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‘Americana’ (review)

Produced by Daniel Patrick Carbone,
Matthew Petock, Lisa Kjerulff, Zachary Shedd

Written and Directed by Zachary Shedd
Starring David Call, Kelli Garner, Frank Mosley,
Jennifer Stuckert, Peter Coyote, Jack Davenport


Avery Wells (David Call, Tiny Furniture) is an out-of-work film editor who has a very serious drinking problem.

When we first meet him he’s holed up in a remote cabin, beginning his day with a Bloody Mary that appears to be nine parts vodka, one part tomato juice.

He’s screwed up his life personally, as well: his wife has divorced him and forbid him to see their young son.

Enter Calib (Jack Davenport, Kingsman: The Secret Service), who hires Wells to edit his latest film as a favor to the film’s leading lady – and Avery’s sister – movie star Kate Wells (Kelli Garner, The Secret Life of Marilyn Monroe).

Avery begins doing an okay job of getting his act together but spirals out of control after his sister is murdered right in front of him. The murder is seemingly tied to a tragedy that took place a few years earlier for which Avery was inadvertently responsible.

As a sort of healing process, Avery begins to investigate his sister’s murder and turns up some surprising results.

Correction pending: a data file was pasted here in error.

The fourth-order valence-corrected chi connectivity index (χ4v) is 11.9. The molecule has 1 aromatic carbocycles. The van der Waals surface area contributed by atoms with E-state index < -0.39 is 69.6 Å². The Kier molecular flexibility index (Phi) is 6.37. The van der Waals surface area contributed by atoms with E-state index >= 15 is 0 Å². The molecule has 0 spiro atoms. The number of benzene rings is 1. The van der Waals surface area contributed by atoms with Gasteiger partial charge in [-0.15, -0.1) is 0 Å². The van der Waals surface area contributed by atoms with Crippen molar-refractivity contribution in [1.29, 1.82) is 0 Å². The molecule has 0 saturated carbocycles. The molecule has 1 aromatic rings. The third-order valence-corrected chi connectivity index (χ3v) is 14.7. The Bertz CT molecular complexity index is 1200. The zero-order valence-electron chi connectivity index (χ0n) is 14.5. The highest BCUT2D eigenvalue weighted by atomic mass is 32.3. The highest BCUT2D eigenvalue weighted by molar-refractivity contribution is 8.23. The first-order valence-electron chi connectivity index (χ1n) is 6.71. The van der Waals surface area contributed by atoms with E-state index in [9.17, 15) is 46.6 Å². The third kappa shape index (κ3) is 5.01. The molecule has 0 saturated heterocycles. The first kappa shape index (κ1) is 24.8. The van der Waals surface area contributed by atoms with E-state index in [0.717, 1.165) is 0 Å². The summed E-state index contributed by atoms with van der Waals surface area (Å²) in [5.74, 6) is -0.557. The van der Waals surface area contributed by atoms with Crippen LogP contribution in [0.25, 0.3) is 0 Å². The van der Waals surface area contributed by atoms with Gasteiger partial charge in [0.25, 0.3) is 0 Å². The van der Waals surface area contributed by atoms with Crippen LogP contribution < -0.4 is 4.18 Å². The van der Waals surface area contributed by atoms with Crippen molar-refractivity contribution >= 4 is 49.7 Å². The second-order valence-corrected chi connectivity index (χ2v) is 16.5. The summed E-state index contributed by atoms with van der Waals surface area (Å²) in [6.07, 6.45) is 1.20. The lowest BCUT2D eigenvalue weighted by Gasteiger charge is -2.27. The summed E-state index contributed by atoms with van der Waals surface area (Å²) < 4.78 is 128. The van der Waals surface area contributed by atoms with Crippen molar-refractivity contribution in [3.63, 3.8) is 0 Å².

Pretty good thriller/character study/addiction flick is an expansion of a short film of the same name by writer/director Zachary Shedd. Like many features adapted from short films, Americana feels like it would have been more effective with a shorter running time.

That said, the film also benefits from some breathing room, but said breathing room unfortunately allows the pacing to go slack from time to time.

The excellent cast helps smooth over the slow spots (also on hand is terrific character actor Peter Coyote). David Call is new to me, and I was extremely impressed with his work here. He truly captures the wounded, damaged Avery and his alcoholism feels all too real.

The cinematography (by Justin Charles Foster) and editing (Saela Davis) are also spot-on. (But seriously, there would be no excuse for shoddy editing in a movie about a film editor).

Americana certainly worked better for me as an addiction film than as a mystery/thriller. As a genre film, it has the too-laid-back feel of Soderbergh’s The Underneath (which is also a pretty good film but could have used a shot or two of adrenaline as well).

Still, there are some interesting revelations and suspenseful moments. However, you’ll likely get the most out of the worthwhile Americana if you go in expecting a solid, well-acted film about alcoholism. It’s somber but engrossing.


Americana is available now on DVD, VOD and Digital HD


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